Concurrency error when deleteing or updating multiple primary key fields
Just a quick note to say the different tables within this article would benefit from borders.Look at currency problems for example: it's hard to tell which step belongs to which kind of problem.
In this tutorial, we'll implement optimistic-concurrency control to handle this risk.Do not use either consistent read or a shared mode read to read the present value of the counter, because two users of the database could see the same value for the counter, and a duplicate-key error occurs if two transactions attempt to add rows with the same identifier to the is not a good solution because if two users read the counter at the same time, at least one of them ends up in deadlock when it attempts to update the counter.To implement reading and incrementing the counter, first perform a locking read of the counter using transaction that requests the same locked row must wait until the blocking transaction releases the row lock.This behavior prevents transactions from updating or deleting rows that are queried for updates by other transactions.However, waiting for a row lock to be released is not necessary if you want the query to return immediately when a requested row is locked, or if excluding locked rows from the result set is acceptable.Pessimistic concurrency is rarely used, because such locks—if not properly relinquished—can prevent other users from updating data.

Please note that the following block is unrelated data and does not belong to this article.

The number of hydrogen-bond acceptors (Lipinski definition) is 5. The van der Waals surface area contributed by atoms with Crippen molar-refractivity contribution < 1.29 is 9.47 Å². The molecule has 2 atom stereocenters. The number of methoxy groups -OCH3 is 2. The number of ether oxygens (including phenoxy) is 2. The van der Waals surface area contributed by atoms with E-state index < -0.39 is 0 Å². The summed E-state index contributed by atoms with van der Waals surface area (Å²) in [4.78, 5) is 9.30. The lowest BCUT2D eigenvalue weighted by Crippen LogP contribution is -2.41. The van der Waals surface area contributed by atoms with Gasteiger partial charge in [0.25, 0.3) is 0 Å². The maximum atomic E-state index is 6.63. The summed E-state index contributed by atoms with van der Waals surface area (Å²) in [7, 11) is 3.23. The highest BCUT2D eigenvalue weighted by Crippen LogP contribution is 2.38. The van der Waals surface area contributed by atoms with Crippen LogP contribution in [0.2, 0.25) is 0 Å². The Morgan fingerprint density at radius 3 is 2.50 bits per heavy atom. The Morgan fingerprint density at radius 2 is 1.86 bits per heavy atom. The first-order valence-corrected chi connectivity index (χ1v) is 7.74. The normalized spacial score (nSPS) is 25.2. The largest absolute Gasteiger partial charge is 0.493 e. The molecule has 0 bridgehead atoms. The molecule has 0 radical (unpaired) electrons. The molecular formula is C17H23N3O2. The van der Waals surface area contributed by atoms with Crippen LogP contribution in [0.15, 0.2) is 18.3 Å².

For example, if a user locks a record for editing and then leaves for the day before unlocking it, no other user will be able to update that record until the original user returns and completes the update.
Borders would properly divide sections and make the whole thing a lot more easier to read.
Scott Mitchell April 2007 Summary: This is the Visual C# tutorial.
In this tutorial, we'll examine how to implement optimistic-concurrency control.
Note: We won't look at pessimistic-concurrency examples in this tutorial series.
Optimistic-concurrency control works by ensuring that the record being updated or deleted has the same values as it did when the updating or deleting process started.